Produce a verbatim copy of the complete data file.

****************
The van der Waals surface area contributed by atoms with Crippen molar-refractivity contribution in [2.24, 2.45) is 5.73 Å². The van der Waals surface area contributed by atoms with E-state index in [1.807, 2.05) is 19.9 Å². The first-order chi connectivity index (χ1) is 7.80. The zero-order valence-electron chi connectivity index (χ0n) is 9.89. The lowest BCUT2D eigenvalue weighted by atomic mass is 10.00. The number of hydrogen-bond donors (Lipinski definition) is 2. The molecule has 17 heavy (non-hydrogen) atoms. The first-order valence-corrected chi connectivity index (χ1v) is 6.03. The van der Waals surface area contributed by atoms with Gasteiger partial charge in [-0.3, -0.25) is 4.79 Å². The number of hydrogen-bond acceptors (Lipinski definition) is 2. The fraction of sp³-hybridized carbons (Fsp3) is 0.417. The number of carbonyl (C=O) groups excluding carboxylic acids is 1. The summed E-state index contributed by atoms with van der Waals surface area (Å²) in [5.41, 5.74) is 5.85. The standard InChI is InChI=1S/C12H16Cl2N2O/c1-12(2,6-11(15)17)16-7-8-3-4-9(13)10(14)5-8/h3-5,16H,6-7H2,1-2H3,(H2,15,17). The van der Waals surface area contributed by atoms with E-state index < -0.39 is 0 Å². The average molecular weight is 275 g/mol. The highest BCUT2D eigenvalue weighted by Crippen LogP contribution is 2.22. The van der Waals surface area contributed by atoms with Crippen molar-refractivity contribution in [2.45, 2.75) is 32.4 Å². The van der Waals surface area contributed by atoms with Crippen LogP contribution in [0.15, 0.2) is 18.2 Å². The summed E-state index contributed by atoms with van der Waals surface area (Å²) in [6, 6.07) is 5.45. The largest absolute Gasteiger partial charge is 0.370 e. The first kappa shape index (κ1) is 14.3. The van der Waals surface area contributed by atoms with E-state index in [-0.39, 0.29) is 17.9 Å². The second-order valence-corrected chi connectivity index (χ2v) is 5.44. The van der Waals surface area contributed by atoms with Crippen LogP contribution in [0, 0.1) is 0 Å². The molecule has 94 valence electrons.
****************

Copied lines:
The van der Waals surface area contributed by atoms with Crippen molar-refractivity contribution in [2.24, 2.45) is 5.73 Å². The van der Waals surface area contributed by atoms with E-state index in [1.807, 2.05) is 19.9 Å². The first-order chi connectivity index (χ1) is 7.80. The zero-order valence-electron chi connectivity index (χ0n) is 9.89. The lowest BCUT2D eigenvalue weighted by atomic mass is 10.00. The number of hydrogen-bond donors (Lipinski definition) is 2. The molecule has 17 heavy (non-hydrogen) atoms. The first-order valence-corrected chi connectivity index (χ1v) is 6.03. The van der Waals surface area contributed by atoms with Gasteiger partial charge in [-0.3, -0.25) is 4.79 Å². The number of hydrogen-bond acceptors (Lipinski definition) is 2. The fraction of sp³-hybridized carbons (Fsp3) is 0.417. The number of carbonyl (C=O) groups excluding carboxylic acids is 1. The summed E-state index contributed by atoms with van der Waals surface area (Å²) in [5.41, 5.74) is 5.85. The standard InChI is InChI=1S/C12H16Cl2N2O/c1-12(2,6-11(15)17)16-7-8-3-4-9(13)10(14)5-8/h3-5,16H,6-7H2,1-2H3,(H2,15,17). The van der Waals surface area contributed by atoms with E-state index < -0.39 is 0 Å². The average molecular weight is 275 g/mol. The highest BCUT2D eigenvalue weighted by Crippen LogP contribution is 2.22. The van der Waals surface area contributed by atoms with Crippen molar-refractivity contribution in [2.45, 2.75) is 32.4 Å². The van der Waals surface area contributed by atoms with Crippen LogP contribution in [0.15, 0.2) is 18.2 Å². The summed E-state index contributed by atoms with van der Waals surface area (Å²) in [6, 6.07) is 5.45. The largest absolute Gasteiger partial charge is 0.370 e. The first kappa shape index (κ1) is 14.3. The van der Waals surface area contributed by atoms with E-state index in [-0.39, 0.29) is 17.9 Å². The second-order valence-corrected chi connectivity index (χ2v) is 5.44. The van der Waals surface area contributed by atoms with Crippen LogP contribution in [0, 0.1) is 0 Å². The molecule has 94 valence electrons.